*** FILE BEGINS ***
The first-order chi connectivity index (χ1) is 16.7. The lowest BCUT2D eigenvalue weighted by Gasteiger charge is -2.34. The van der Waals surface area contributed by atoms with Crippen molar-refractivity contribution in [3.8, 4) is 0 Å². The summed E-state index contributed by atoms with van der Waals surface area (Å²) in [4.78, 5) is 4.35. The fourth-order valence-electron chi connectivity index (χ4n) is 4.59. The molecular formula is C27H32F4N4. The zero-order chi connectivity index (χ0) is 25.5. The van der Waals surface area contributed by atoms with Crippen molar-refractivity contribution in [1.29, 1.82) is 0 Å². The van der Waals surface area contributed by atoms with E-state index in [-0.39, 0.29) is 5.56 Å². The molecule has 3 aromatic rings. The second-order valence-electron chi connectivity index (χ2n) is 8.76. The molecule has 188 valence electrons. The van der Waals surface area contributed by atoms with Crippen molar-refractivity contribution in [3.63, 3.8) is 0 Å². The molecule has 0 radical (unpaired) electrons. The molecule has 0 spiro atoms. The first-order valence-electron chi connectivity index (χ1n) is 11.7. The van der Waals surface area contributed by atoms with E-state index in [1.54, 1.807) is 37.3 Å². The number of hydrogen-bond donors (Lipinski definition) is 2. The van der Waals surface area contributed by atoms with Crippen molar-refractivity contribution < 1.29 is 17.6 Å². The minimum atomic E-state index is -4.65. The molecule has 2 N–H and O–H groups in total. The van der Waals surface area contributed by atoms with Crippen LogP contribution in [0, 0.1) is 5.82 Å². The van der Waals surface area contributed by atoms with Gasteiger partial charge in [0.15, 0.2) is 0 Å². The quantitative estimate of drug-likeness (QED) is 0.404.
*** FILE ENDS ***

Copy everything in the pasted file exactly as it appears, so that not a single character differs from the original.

The first-order chi connectivity index (χ1) is 16.7. The lowest BCUT2D eigenvalue weighted by Gasteiger charge is -2.34. The van der Waals surface area contributed by atoms with Crippen molar-refractivity contribution in [3.8, 4) is 0 Å². The summed E-state index contributed by atoms with van der Waals surface area (Å²) in [4.78, 5) is 4.35. The fourth-order valence-electron chi connectivity index (χ4n) is 4.59. The molecular formula is C27H32F4N4. The zero-order chi connectivity index (χ0) is 25.5. The van der Waals surface area contributed by atoms with Crippen molar-refractivity contribution in [1.29, 1.82) is 0 Å². The van der Waals surface area contributed by atoms with E-state index in [-0.39, 0.29) is 5.56 Å². The molecule has 3 aromatic rings. The second-order valence-electron chi connectivity index (χ2n) is 8.76. The molecule has 188 valence electrons. The van der Waals surface area contributed by atoms with Crippen molar-refractivity contribution in [3.63, 3.8) is 0 Å². The molecule has 0 radical (unpaired) electrons. The molecule has 0 spiro atoms. The first-order valence-electron chi connectivity index (χ1n) is 11.7. The van der Waals surface area contributed by atoms with E-state index in [1.54, 1.807) is 37.3 Å². The number of hydrogen-bond donors (Lipinski definition) is 2. The van der Waals surface area contributed by atoms with Crippen molar-refractivity contribution < 1.29 is 17.6 Å². The minimum atomic E-state index is -4.65. The molecule has 2 N–H and O–H groups in total. The van der Waals surface area contributed by atoms with Crippen LogP contribution in [0, 0.1) is 5.82 Å². The van der Waals surface area contributed by atoms with Gasteiger partial charge in [0.15, 0.2) is 0 Å². The quantitative estimate of drug-likeness (QED) is 0.404.